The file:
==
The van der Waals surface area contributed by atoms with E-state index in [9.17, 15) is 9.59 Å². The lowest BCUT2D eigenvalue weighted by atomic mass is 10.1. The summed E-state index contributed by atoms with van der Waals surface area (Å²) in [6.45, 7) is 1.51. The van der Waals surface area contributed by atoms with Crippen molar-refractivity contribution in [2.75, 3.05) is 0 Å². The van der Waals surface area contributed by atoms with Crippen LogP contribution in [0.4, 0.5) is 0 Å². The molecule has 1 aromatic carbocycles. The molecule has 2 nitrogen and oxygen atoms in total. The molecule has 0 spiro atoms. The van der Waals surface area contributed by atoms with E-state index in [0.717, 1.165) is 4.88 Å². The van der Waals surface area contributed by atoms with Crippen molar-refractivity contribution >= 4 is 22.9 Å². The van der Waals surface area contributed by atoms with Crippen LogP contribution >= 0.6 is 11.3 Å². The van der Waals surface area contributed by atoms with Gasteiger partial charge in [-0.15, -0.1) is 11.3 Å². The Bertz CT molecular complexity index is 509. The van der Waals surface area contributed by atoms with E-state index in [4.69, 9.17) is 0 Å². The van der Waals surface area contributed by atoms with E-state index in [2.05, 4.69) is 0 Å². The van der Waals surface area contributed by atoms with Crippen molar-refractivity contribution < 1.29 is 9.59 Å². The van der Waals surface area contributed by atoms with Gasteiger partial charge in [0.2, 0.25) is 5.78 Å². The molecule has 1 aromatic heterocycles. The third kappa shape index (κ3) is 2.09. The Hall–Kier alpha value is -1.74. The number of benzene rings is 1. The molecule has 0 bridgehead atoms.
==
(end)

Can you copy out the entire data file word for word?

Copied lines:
The van der Waals surface area contributed by atoms with E-state index in [9.17, 15) is 9.59 Å². The lowest BCUT2D eigenvalue weighted by atomic mass is 10.1. The summed E-state index contributed by atoms with van der Waals surface area (Å²) in [6.45, 7) is 1.51. The van der Waals surface area contributed by atoms with Crippen molar-refractivity contribution in [2.75, 3.05) is 0 Å². The van der Waals surface area contributed by atoms with Crippen LogP contribution in [0.4, 0.5) is 0 Å². The molecule has 1 aromatic carbocycles. The molecule has 2 nitrogen and oxygen atoms in total. The molecule has 0 spiro atoms. The van der Waals surface area contributed by atoms with E-state index in [0.717, 1.165) is 4.88 Å². The van der Waals surface area contributed by atoms with Crippen molar-refractivity contribution >= 4 is 22.9 Å². The van der Waals surface area contributed by atoms with Crippen LogP contribution >= 0.6 is 11.3 Å². The van der Waals surface area contributed by atoms with Gasteiger partial charge in [-0.15, -0.1) is 11.3 Å². The Bertz CT molecular complexity index is 509. The van der Waals surface area contributed by atoms with E-state index in [4.69, 9.17) is 0 Å². The van der Waals surface area contributed by atoms with E-state index in [2.05, 4.69) is 0 Å². The van der Waals surface area contributed by atoms with Crippen molar-refractivity contribution < 1.29 is 9.59 Å². The van der Waals surface area contributed by atoms with Gasteiger partial charge in [0.2, 0.25) is 5.78 Å². The molecule has 1 aromatic heterocycles. The third kappa shape index (κ3) is 2.09. The Hall–Kier alpha value is -1.74. The number of benzene rings is 1. The molecule has 0 bridgehead atoms.